I have not finished my own commentary, but the first reaction from my own experiences that I want to articulate is this. Holding memories between radically different states of being is a triumphant act of intention, effort and transformation. As there are many shades of existence within physical reality there are many and more shades of existence outside of physical reality. The journey from the origin of our souls is so long, covers so many transformations and changes that to recover that knowledge is the work of a lifetime. I do think there is an origin for every soul, as there is for every individual and particular being, no matter how complex and extensive. I have glimpsed my own.

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The Borderzone, Symbols Now and Then

November 3, 2010

If you would enjoy a view into the distinction between the living heart of a spiritual experience and the accretted shell of religious signs, symbols and beliefs, then consider reading Borderzone author Arsen Darnay’s recent post on the Primeval Forestry of Symbols.

Please read the following excerpt in mind of my own initiatory experiences of being attacked and pulled apart, as well as in mind of various abduction experiences that include frightening medical experimentation, implants and the like.

“…Mircea Eliade, an influential twentieth century historian of religion, had written a definitive study titled Shamanism. I found the book and took a new look. Soon it all came rushing back. Eliade’s is an exhaustive description of the way prehistoric wise men (shamans, medicine men, witch doctors, sorcerers) were initiated and how they practiced their craft. Description—not explanation. Eliade’s book, therefore, rapidly causes the eyes to glaze over. We learn that—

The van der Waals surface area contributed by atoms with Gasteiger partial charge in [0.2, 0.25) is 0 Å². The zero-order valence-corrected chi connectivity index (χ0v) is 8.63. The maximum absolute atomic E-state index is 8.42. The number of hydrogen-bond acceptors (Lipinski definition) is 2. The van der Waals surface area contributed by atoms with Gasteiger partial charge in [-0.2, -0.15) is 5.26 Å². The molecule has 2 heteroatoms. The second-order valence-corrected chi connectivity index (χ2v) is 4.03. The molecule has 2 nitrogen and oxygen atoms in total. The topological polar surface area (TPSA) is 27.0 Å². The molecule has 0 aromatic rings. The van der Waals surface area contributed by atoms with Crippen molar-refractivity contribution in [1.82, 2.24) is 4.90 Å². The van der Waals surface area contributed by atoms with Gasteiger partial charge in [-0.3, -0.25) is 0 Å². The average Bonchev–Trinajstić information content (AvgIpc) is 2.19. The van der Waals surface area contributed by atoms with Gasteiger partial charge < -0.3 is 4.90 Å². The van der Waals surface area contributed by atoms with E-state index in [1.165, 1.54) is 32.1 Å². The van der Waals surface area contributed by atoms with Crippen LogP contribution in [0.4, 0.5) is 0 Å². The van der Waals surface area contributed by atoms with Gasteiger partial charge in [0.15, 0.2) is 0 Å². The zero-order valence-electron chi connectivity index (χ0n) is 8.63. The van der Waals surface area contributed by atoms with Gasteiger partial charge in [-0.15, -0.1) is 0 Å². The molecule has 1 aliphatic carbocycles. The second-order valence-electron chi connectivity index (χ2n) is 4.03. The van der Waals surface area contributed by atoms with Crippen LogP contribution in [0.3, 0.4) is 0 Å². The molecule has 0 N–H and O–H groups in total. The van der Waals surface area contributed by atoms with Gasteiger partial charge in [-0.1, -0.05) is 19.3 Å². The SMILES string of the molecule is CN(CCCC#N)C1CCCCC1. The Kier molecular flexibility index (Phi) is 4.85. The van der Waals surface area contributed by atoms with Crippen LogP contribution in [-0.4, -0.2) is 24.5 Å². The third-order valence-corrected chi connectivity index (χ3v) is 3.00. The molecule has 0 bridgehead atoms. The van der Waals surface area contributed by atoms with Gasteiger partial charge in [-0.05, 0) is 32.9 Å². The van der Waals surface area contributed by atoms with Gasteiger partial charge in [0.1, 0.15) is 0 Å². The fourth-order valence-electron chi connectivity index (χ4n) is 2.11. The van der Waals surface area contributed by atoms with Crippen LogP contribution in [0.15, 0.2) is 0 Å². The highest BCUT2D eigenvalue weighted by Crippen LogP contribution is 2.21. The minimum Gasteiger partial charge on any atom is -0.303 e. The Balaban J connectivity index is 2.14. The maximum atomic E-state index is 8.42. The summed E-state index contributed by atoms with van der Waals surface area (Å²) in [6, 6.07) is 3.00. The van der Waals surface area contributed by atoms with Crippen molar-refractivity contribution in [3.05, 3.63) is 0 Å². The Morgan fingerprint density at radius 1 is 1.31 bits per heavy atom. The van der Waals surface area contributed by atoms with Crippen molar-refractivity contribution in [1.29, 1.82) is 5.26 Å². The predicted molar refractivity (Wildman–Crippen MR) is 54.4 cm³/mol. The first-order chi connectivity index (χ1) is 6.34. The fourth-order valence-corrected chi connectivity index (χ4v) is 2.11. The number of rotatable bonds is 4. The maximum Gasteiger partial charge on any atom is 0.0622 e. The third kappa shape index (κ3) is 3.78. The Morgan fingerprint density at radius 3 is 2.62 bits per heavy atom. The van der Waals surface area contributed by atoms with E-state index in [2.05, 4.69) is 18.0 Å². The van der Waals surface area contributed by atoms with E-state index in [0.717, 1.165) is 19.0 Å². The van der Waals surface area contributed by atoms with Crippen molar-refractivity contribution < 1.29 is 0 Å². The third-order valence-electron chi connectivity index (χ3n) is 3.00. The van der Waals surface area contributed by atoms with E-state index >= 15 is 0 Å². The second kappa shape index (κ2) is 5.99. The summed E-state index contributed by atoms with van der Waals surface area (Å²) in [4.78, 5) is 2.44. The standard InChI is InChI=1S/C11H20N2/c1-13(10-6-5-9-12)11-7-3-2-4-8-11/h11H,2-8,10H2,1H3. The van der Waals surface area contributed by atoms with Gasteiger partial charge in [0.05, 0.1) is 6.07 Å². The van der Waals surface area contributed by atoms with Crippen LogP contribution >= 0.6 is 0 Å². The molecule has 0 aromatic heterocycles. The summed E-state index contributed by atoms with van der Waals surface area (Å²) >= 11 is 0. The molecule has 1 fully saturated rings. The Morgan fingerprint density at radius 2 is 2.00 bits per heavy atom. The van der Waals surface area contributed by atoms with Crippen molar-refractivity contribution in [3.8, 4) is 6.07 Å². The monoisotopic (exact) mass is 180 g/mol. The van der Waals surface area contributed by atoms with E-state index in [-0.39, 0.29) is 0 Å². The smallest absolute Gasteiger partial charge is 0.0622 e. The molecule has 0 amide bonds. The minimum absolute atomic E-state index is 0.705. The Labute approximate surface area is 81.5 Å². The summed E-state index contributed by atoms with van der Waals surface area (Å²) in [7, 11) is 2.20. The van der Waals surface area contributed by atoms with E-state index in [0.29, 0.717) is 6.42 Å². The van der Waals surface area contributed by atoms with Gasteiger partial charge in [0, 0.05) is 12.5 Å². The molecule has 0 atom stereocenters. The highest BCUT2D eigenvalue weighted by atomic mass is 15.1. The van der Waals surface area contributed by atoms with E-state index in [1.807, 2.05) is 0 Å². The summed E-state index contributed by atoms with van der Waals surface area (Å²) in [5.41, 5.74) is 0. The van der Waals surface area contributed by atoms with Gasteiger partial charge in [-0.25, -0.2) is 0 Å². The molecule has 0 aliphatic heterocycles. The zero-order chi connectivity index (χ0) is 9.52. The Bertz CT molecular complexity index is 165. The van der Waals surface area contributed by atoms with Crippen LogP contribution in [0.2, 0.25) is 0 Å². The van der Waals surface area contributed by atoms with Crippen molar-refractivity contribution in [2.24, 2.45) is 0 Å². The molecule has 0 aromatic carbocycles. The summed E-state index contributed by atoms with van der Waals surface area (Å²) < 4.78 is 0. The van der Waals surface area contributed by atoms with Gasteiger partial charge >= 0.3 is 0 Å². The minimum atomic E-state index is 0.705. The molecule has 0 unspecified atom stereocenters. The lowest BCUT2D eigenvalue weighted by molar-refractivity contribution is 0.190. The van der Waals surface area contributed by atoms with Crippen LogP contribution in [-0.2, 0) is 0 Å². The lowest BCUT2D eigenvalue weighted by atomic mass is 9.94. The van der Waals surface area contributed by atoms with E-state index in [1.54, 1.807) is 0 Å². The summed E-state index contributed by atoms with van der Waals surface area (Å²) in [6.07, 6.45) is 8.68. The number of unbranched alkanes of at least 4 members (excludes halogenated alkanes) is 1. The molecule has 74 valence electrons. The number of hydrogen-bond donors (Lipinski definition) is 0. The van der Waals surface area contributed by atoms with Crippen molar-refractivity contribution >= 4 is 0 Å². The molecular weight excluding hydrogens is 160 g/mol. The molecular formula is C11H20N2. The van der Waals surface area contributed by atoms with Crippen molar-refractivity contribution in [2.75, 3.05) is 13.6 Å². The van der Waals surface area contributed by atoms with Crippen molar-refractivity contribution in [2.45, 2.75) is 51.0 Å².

Such men (only a few were women) underwent death and rebirth. Demons, gods, or spirits killed and disemboweled them and then replaced their ordinary organs with new and more perfect ones; the higher beings placed magical bones, stones, or crystals into the initiates’ skulls or bodies. They brought the initiates back to life. Then these people, recovering, discovered that they’d gained what we’d call paranormal powers of healing, precognition, sight-at-distance, mind-reading, and so on and so forth.